The Fiend's Delight, by Ambrose Bierce

“Items” from the Press of Interior California.

. . . . A little bit of romance has just transpired to relieve the monotony of our metropolitan life. Old Sam Choggins, whom the editor of this paper has so often publicly thrashed, has returned from Mud Springs with a young wife. He is said to be very fond of her, and the way he came to get her was this:

Some time ago we courted her, but finding she was “on the make,” threw her off, after shooting her brother and two cousins. She vowed revenge, and promised to marry any man who would horsewhip us. This Sam agreed to undertake, and she married him on that promise.

We shall call on Sam to-morrow with our new shot-gun, and present our congratulations in the usual form. — Hangtown “Gibbet.”

 

. . . . The purposeless old party with the boiled shirt, who has for some days been loafing about the town peddling hymn-books at merely nominal prices (a clear proof that he stole them), has been disposed of in a cheap and satisfactory manner. His lode petered out about six o’clock yesterday afternoon; our evening edition being delayed until that time, by request. The cause of his death, as nearly as could be ascertained by a single physician-Dr. Duffer being too drunk to attend-was Whisky Sam, who, it will be remembered, delivered a lecture some weeks ago entitled “Dan’l in the Lion’s Den; and How They’d aEt ‘Im ef He’d Ever ben Ther”— in which he triumphantly overthrew revealed religion.

His course yesterday proves that he can act as well as talk. — Devil Gully “Expositor.”

 

. . . . There was considerable excitement, in the street yesterday, owing to the arrival of Bust–Head Dave, formerly of this place, who came over on the stage from Pudding Springs. He was met at the hotel by Sheriff Knogg, who leaves a large family, and whose loss will be universally deplored. Dave walked down the street to the bridge, and it reminded one of old times to see the people go away as he heaved in view. It was not through any fear of the man, but from the knowledge that he had made a threat (first published in this paper) to clean out the town. Before leaving the place Dave called at our office to settle for a year’s subscription (invariably in advance) and was informed, through a chink in the logs, that he might leave his dust in the tin cup at the well.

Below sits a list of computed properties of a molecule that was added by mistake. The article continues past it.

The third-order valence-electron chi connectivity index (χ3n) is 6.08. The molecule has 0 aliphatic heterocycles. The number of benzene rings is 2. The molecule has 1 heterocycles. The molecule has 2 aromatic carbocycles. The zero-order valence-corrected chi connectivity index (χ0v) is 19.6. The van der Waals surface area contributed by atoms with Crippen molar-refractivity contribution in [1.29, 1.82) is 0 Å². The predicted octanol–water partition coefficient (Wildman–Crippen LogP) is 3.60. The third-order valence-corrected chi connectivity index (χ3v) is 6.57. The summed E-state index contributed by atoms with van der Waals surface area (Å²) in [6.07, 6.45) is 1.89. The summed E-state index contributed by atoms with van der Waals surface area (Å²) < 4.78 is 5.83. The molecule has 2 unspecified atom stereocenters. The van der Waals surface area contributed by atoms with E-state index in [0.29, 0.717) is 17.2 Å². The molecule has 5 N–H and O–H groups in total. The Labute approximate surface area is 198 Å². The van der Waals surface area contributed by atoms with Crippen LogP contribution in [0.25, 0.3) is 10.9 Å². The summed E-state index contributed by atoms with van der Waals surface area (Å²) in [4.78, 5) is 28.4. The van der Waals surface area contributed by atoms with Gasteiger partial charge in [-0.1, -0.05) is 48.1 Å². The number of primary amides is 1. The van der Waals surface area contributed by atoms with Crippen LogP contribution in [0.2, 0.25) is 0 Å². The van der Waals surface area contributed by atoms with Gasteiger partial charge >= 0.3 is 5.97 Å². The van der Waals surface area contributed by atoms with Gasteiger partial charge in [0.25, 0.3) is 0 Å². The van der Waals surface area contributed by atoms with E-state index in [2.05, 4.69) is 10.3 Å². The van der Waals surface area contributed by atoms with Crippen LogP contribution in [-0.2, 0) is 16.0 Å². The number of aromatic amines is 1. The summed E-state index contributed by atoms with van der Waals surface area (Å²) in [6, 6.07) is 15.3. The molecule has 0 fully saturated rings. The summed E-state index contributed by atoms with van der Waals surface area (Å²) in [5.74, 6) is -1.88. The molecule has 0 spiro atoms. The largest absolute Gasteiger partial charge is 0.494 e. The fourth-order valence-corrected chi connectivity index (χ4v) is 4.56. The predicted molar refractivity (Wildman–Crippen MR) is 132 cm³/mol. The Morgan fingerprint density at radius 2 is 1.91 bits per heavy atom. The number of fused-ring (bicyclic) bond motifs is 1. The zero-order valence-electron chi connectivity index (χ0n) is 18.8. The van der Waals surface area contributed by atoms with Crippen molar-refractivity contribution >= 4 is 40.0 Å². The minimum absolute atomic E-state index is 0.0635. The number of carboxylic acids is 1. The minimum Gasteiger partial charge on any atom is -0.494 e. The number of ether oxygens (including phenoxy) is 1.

Dave is looking very much larger than at his last visit just previous to the funeral of Judge Dawson. He left for Injun Hill at five o’clock, amidst a good deal of shooting at rather long range, and there will be an election for Sheriff as soon as a stranger can be found who will accept the honour. — Yankee Flat “Advertiser.”

 

. . . . It is to be hoped the people will all turn out to-morrow, according to advertisement in another column. The men deserve hanging, no end, but at the same time they are human, and entitled to some respect; and we shall print the name of every adult male who does not grace the occasion with his presence. We make this threat simply because there have been some indications of apathy; and any man who will stay away when Bob Bolton and Sam Buxter are to be hanged, is probably either an accomplice or a relation. Old Blanket–Mouth Dick was not the only blood relation these fellows have in this vicinity; and the fate that befell him when they could not be found ought to be a warning to the rest.

We hope to see a full attendance. The bar is just in rear of the gibbet, and will be run by a brother of ours. Gentlemen who shrink from publicity will patronize that bar. — San Louis Jones “Gazette.”

 

. . . . A painful accident occurred in Frog Gulch yesterday which has cast a good deal of gloom over a hitherto joyous and whisky loving community. Dan Spigger-or as he was familiarly called, Murderer Dan-got drunk at his usual hour yesterday, and as is his custom took down his gun, and started after the fellow who went home with his girl the night before. He found him at breakfast with his wife and thirteen children. After killing them he started out to return, but being weary, stumbled and broke his leg. Dr. Bill found him in that condition, and having no waggon at hand to convey him to town, shot him to put him out of his misery.

Dan was dearly loved by all who knew him, and his loss is a Democratic gain. He seldom disagreed with any but Democrats, and would have materially reduced the vote of that party had he not been so untimely cut off. — Jackass Gap “Bulletin.”

 

. . . . The dance-house at the corner of Moll Duncan Street and Fish-trap Avenue has been broken up. Our friend, the editor of the Jamboree, succeeded in getting his cock-eyed sister in there as a beer-slinger, and the hurdy-gurdy girls all swore they would not stand her society; and they got up and got. The light fantastic is not tripped there any more, except when the Jamboree man sneaks in and dances a jig for his morning pizen. — Murderburg “Herald.”

 

. . . . The Superintendent of the Mag Davis Mine requests us to state that the custom of pitching Chinamen and Injins down the shaft will have to be stopped, as he has resumed work in the mine. The old well, back of Jo Bowman’s, is just as good, and is more centrally located. — New Jerusalem “Courier.”

 

. . . . Three women while amusing themselves in Calaveras county met with a serious accident. They were jumping across a hole eight hundred feet deep and ten wide. One of them couldn’t quite make it, succeeding only in grasping a sage-bush on the opposite edge, where she hung suspended. Her companions, who had just stepped into an adjacent saloon, saw her peril, and as soon as they had finished drinking went to her assistance. Previously to liberating her, one of them by way of a joke uprooted the bush. This exasperated the other, and she, threw her companion half-way across the shaft. She then attempted to cross over to the other side in two jumps.

The affair has made considerable talk. — Red Head “Tribune.”